Best Practices to Avoid ‘Cookie-Cutter’ Fundraising
Too often, we see campaign strategy and development plans that are cookie-cutter. There are proven best practices in fundraising, as well as new and innovative strategies in communication and technology.
We have formats for various plans with many variables and update these continually after every client engagement and through concentrated work groups comprised of our team members on a regular basis.
A key component of any valid plan is research: reviewing giving data, reviewing communications and plans, listening to staff and board leadership, getting the insight of the development team and, especially, listening to donors. With this as a foundation, your plans will have originality and distinction and be crafted to the unique circumstance that your organization faces at this point in your history.
Recently, we were talking with a client. We had just completed a campaign planning study. In this instance, it was a church, and the pastor had, in his mind, a calendar for the campaign. However, it was based on what he had always done in his past two campaigns with counsel from a large national firm specializing in churches. It was cookie cutter—not at all appropriate to the circumstances we found and that he concurred with at his current church. That approach was comfortable to him, but would not have maximized his success and effectiveness.
In the past, for example, he had always preached a series of sermons on stewardship leading up to a commitment Sunday. We recommended sharing a briefer message on stewardship months earlier and then building up to commitment Sunday, sharing more about the exciting outcomes that donors could help create.
He also pushed backed on individual asks for gifts. Our research and the church’s giving history showed a lack of major donors and increased the importance of individual, confidential and appropriate conversations, inviting members to make major commitments. You can’t have this conversation when you seek gifts through a call on a Sunday service or through direct mail. In some churches, the data would support this type of appeal, and it would be in sync with their culture. Not in this situation. When we asked the pastor about the void of major gifts identified (or potential donors in that range that the church could identify), he agreed that individual visits would be most effective.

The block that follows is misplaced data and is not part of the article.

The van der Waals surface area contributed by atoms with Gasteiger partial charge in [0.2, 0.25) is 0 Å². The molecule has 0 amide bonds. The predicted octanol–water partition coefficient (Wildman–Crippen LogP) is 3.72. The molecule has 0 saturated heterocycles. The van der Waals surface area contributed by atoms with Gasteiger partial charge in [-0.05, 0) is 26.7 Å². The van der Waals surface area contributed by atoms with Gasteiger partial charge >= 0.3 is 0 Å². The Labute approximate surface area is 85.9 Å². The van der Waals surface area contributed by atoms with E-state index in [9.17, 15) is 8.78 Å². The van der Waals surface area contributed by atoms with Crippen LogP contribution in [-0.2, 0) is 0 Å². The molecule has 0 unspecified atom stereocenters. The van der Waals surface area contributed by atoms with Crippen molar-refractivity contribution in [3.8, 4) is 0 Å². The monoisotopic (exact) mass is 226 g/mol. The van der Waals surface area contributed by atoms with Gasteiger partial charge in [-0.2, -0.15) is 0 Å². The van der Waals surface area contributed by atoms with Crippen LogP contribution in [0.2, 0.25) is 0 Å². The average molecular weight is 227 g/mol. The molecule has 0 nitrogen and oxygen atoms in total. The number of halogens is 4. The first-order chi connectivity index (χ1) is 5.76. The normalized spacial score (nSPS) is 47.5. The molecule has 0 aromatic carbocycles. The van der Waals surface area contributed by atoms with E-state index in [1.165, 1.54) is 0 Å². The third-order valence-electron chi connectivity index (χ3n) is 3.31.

We never go into a fundraising planning effort with a preconceived notion of what to recommend. We let the research drive how we apply proven best practices and take advantage of emerging trends to maximize the client’s success. Be sure that all of your plans are undergirded by research and sound discernment.
Looking for Jeff? You'll find him either on the lake, laughing with good friends, or helping nonprofits develop to their full potential.
Jeff believes that successful fundraising is built on a bedrock of relevant, consistent messaging; sound practices; the nurturing of relationships; and impeccable stewardship. And that organizations that adhere to those standards serve as beacons to others that aspire to them. The Bedrocks & Beacons blog will provide strategic information to help nonprofits be both.
Jeff has more than 25 years of nonprofit leadership experience and is a member of the NonProfit PRO Editorial Advisory Board.